George Wu: Fashion Fit For A Ballet Dancer

Published in Fashion  
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George Wu is one of Brisbane's most talented and sought-after fashion designers, and now he's taking on the dance world.

Well... Sort of. For the first time, he's designing costumes for the dancers performing in Queensland Ballet's 'Raw' season.

In particular, 'Glass Concerto' which is one of the three shows playing in the season. Here, he talks about the collection, the challenges and the inspirations behind the fashion.


George, you've designed some pretty incredible pieces over your career, is this your first time working with the Queensland ballet?
Yes, It has been my first time working with Queensland Ballet and I couldn’t imagine anyone else to work with outside of my fashion/bridal industry, because it really gave me an insight about the aspects of combining fashion and active/performance wear together. The QLD Ballet team work seamlessly together and I’ve gained such a great experience seeing how a successful company work together. Every team member plays an important role and they work to support each other… This inspires me on how to run a successful fashion design team for my own work.

What has been the biggest challenge for you so far with the designs?
The best thing I’ve learnt about is the functionality of the garments which is a great challenge in fashion design because I need to be aware that these pieces have movement purposes beside the look and art direction. It has been an amazing learning curve for me to understand the cohesion of aesthetics versus movements.

Image © Danielle Renshaw

Do you have a favourite piece in the collection? Can you tell us what it is?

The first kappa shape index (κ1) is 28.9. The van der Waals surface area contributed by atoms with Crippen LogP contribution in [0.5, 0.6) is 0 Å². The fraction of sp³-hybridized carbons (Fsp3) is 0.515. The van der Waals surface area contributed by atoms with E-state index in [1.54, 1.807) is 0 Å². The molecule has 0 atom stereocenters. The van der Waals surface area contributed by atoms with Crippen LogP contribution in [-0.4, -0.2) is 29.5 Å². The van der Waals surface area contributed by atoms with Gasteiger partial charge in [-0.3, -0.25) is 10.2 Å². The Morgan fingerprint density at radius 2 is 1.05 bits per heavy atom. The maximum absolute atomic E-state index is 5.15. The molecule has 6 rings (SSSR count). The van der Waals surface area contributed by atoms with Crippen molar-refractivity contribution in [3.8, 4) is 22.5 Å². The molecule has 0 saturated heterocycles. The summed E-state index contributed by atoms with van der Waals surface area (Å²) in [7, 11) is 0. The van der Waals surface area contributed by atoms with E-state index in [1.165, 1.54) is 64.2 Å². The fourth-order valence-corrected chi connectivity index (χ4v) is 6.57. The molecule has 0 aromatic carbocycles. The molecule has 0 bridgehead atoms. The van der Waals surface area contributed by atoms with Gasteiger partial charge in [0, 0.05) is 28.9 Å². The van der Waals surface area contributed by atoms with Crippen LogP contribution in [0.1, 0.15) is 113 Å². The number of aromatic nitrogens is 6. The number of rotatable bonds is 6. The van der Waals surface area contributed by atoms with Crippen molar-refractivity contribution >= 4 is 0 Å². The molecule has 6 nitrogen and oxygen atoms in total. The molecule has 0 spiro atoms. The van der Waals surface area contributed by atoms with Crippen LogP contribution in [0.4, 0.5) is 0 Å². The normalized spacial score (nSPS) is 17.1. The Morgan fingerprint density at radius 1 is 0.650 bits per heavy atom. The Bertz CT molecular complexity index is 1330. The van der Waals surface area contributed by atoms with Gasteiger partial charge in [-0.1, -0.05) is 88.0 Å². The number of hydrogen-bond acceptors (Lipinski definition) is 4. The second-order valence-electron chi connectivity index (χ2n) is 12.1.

My favourite piece in the collection is the unitard worn by the ballerinas, as it offers body support while the design emphasises the curve form and the costume team had great know-how to conquer the elimination of side seam on the side see-through panel. The ballerina’s costume comes in layers to show the contrast of black layering which is quite sultry, seductive and modern.

What kind of look have you been channeling for costumes?
What has been your biggest inspiration for the designs that you've created for the performance? After watching the performance ideas, I really felt the dance movements needed to incorporate the idea of calm with passion, so I thought 'black is the best colour to start the design process' as it symbolises serenity and seduction. The music was channeling classical mood and I also wanted to bring my love of glossy black piano into the theme, so the final designs had to feel glamorous, lightweight, dark, geometric, soft and effortless.

Image © Danielle Renshaw

What has been your favourite part about working with Greg Horsman (choreographer) for 'Glass Concerto' and has it inspired you for any designs in the future?
The best part of the journey was to understand Greg’s vision and how he described the dancer’s movements, which inspired me to design costumes that show my understanding of the art direction and movements with my personal style. This project has also changed the way I see performance costume, as I am now not so limited to just how fashion consumers make their purchase decision, but more about how I can create a visual impact for the audiences.

You can see George's costumes in 'Glass Concerto' as part of 'Raw' at Queensland Performing Arts Centre from 17-25 March.


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